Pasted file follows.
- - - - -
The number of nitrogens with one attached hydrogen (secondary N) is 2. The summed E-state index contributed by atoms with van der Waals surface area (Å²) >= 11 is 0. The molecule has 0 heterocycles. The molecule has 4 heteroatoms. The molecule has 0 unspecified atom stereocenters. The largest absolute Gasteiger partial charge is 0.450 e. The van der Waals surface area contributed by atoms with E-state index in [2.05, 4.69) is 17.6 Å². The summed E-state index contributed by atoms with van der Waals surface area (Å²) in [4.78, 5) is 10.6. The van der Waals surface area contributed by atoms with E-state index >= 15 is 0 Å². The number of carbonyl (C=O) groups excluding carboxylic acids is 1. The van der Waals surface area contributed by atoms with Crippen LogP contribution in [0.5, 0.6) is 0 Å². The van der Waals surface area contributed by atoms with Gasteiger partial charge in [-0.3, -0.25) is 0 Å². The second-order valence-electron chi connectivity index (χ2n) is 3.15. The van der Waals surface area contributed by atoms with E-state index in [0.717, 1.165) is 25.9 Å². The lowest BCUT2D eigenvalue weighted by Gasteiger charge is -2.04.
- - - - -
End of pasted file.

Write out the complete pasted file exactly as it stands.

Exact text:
The number of nitrogens with one attached hydrogen (secondary N) is 2. The summed E-state index contributed by atoms with van der Waals surface area (Å²) >= 11 is 0. The molecule has 0 heterocycles. The molecule has 4 heteroatoms. The molecule has 0 unspecified atom stereocenters. The largest absolute Gasteiger partial charge is 0.450 e. The van der Waals surface area contributed by atoms with E-state index in [2.05, 4.69) is 17.6 Å². The summed E-state index contributed by atoms with van der Waals surface area (Å²) in [4.78, 5) is 10.6. The van der Waals surface area contributed by atoms with E-state index >= 15 is 0 Å². The number of carbonyl (C=O) groups excluding carboxylic acids is 1. The van der Waals surface area contributed by atoms with Crippen LogP contribution in [0.5, 0.6) is 0 Å². The van der Waals surface area contributed by atoms with Gasteiger partial charge in [-0.3, -0.25) is 0 Å². The second-order valence-electron chi connectivity index (χ2n) is 3.15. The van der Waals surface area contributed by atoms with E-state index in [0.717, 1.165) is 25.9 Å². The lowest BCUT2D eigenvalue weighted by Gasteiger charge is -2.04.